Last Updated on January 19, 2024 by Dustin

Discus cichlids, with their mesmerizing patterns and gentle demeanor, reign supreme in the freshwater aquarium world. But these delicate beauties demand specific care to thrive. Choosing the right aquarium is the cornerstone of their well-being, and it’s a decision brimming with exciting possibilities! Let’s dive into the key considerations to create a discus paradise that reflects your unique style and nurtures these finned jewels.

Tank Size and Shape:

  • Spacious Sanctuary: Discus crave room to navigate and establish territories. Aim for a minimum of 75 gallons for a small group (4-6) and scale up as your fin family grows. Remember, larger tanks are more stable and forgiving of environmental fluctuations.
  • Vertical Advantage: Discus appreciate the height! Opt for taller tanks (at least 18 inches) to accommodate their vertical swimming style and provide ample space for plants and décor.

Water Symphony:

  • Tepid Paradise: Discus love a warm bath! Maintain a constant temperature between 82°F and 86°F. Invest in a reliable aquarium heater and thermometer to ensure their comfort.
  • Soft Serenade: Discus gills like soft, slightly acidic water (pH 6.0-7.0). Consider using reverse osmosis or deionized water, especially if your tap water is hard or alkaline. Regular water changes and testing are crucial.
  • Crystal Clarity: Impeccable water quality is non-negotiable. Invest in a robust filtration system that caters to the biological needs of your discus and efficiently removes waste. Regular maintenance is key!

Furnishing Finesse:

  • Subdued Substratum: Opt for fine sand or smooth gravel as the substrate. These are gentle on discus’ delicate barbels and facilitate foraging, their favorite pastime. Avoid sharp rocks or decorations that could injure them.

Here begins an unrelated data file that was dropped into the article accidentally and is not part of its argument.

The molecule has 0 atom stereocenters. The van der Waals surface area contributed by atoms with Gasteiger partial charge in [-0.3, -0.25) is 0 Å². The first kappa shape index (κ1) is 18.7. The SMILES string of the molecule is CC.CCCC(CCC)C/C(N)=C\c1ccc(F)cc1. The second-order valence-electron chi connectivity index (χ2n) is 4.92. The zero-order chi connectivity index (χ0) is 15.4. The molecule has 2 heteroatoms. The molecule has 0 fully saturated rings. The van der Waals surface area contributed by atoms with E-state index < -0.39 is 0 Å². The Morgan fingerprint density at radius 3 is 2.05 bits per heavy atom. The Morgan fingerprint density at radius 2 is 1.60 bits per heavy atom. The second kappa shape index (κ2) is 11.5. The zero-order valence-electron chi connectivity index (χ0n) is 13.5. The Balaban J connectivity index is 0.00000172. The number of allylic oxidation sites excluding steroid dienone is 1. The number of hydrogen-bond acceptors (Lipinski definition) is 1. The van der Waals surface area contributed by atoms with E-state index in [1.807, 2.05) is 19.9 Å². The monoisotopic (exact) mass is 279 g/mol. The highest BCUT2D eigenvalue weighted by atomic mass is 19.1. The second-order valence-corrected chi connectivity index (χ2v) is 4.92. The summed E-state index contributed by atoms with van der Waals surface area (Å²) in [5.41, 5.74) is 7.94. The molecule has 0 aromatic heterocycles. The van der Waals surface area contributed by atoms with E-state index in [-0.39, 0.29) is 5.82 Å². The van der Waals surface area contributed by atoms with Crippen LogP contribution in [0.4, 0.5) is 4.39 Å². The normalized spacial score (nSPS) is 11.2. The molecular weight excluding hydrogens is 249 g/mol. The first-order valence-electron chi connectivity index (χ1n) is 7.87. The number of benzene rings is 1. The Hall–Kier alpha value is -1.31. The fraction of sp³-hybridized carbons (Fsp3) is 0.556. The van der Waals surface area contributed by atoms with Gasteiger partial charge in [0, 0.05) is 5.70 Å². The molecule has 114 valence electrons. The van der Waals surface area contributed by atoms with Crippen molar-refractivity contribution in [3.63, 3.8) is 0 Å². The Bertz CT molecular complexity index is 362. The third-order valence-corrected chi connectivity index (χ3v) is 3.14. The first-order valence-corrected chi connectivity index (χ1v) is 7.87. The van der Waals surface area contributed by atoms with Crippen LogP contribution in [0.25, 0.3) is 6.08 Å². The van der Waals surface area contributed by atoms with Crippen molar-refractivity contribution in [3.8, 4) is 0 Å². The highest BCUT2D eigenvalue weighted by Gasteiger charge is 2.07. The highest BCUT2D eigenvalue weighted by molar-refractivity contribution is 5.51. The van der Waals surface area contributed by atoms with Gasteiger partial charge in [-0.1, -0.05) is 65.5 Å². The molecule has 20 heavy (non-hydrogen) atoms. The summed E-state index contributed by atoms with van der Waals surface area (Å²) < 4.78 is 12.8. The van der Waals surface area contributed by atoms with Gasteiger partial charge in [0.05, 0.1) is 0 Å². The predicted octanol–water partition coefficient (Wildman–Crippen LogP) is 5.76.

• Botanical Bonanza: Live plants not only create a stunning natural ambiance but also help stabilize water parameters and provide hiding spots for discus. Choose low-light, soft-leaved plants like Amazon swords, crypts, and Anubias that thrive in warm, acidic water.
  • Driftwood Delights: Driftwood adds a touch of old-world charm and serves as a valuable hiding spot and spawning ground for discus. Choose pre-soaked driftwood to avoid affecting water chemistry.

Lighting Harmony:

  • Gentle Glow: Discus prefer subdued lighting. Opt for LED lights with adjustable intensity and avoid harsh overhead lighting. Aim for 10-12 hours of daylight per day to mimic their natural cycle.
  • Dappled Delights: Floating plants like water lettuce or Amazon frogbit can diffuse light further, creating dappled areas for discus to relax and feel secure.

Tank Mates with Manners:

  • Peaceful Pals: Discus are best paired with tranquil tank mates like tetras, corydoras catfish, or ramshorn snails. Avoid boisterous or aggressive fish that could stress them out.
  • School Days: Discus thrive in small groups (4-6) of the same species. This spreads dominance and reduces aggression. Introducing new fish should be done gradually and carefully.


  • Research is Key: Before welcoming discus into your home, delve deep into their care requirements. Numerous online resources and experienced aquarists can guide you every step of the way.
  • Patience is a Virtue: Setting up a discus aquarium takes time and dedication. Don’t rush the process and allow your tank to mature before introducing your finned friends.
  • Love is the Best Filter: Providing your discus with a meticulously maintained environment, a nutritious diet, and a stress-free haven is the ultimate expression of love for these mesmerizing creatures.

By following these considerations and dedicating your passion, you can create a stunning discus aquarium that’s not just a tank, but a thriving underwater oasis where these magnificent fish can flourish and bring you endless joy.

By Dustin

Dustin is an aquarium fish enthusiast and owner of an African cichlid tank. He is a third generation aquarist and has been keeping tropical aquarium fish for over two decades. When Dustin was young, his older brother got into the aqurium fish hobby by setting up seperate tanks for his Oscars and a breeding par of Convict cichlids. His brother later set up an Angelfish tank and moved his Oscars to a 90 gallon tank in his basement. From a young age, Dustin has studied aquarium fish through books and popular television shows. He owns a large library of books on keeping aquarium fish and continues to find reliable reading material to add to his growing collection.